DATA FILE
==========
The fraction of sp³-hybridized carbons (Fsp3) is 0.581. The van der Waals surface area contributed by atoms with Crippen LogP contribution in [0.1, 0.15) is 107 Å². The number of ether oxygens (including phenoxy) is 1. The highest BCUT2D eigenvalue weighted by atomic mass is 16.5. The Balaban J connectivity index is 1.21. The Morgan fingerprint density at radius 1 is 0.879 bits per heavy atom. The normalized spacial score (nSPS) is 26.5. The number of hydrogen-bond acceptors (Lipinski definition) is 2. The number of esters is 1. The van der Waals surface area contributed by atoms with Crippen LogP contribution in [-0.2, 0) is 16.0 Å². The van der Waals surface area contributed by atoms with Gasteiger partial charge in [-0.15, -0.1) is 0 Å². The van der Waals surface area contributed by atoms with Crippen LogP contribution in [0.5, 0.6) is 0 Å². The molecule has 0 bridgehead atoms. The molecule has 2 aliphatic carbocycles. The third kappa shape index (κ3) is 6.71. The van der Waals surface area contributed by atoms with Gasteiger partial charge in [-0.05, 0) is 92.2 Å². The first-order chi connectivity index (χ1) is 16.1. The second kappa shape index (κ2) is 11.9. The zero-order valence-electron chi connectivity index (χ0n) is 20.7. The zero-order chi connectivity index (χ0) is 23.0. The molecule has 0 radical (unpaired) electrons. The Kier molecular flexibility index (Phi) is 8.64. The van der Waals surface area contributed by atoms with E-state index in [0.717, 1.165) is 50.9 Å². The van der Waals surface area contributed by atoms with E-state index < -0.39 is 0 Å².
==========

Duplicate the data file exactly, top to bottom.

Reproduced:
The fraction of sp³-hybridized carbons (Fsp3) is 0.581. The van der Waals surface area contributed by atoms with Crippen LogP contribution in [0.1, 0.15) is 107 Å². The number of ether oxygens (including phenoxy) is 1. The highest BCUT2D eigenvalue weighted by atomic mass is 16.5. The Balaban J connectivity index is 1.21. The Morgan fingerprint density at radius 1 is 0.879 bits per heavy atom. The normalized spacial score (nSPS) is 26.5. The number of hydrogen-bond acceptors (Lipinski definition) is 2. The number of esters is 1. The van der Waals surface area contributed by atoms with Crippen LogP contribution in [-0.2, 0) is 16.0 Å². The van der Waals surface area contributed by atoms with Gasteiger partial charge in [-0.15, -0.1) is 0 Å². The van der Waals surface area contributed by atoms with Crippen LogP contribution in [0.5, 0.6) is 0 Å². The molecule has 0 bridgehead atoms. The molecule has 2 aliphatic carbocycles. The third kappa shape index (κ3) is 6.71. The van der Waals surface area contributed by atoms with Gasteiger partial charge in [-0.05, 0) is 92.2 Å². The first-order chi connectivity index (χ1) is 16.1. The second kappa shape index (κ2) is 11.9. The zero-order valence-electron chi connectivity index (χ0n) is 20.7. The zero-order chi connectivity index (χ0) is 23.0. The molecule has 0 radical (unpaired) electrons. The Kier molecular flexibility index (Phi) is 8.64. The van der Waals surface area contributed by atoms with E-state index in [0.717, 1.165) is 50.9 Å². The van der Waals surface area contributed by atoms with E-state index < -0.39 is 0 Å².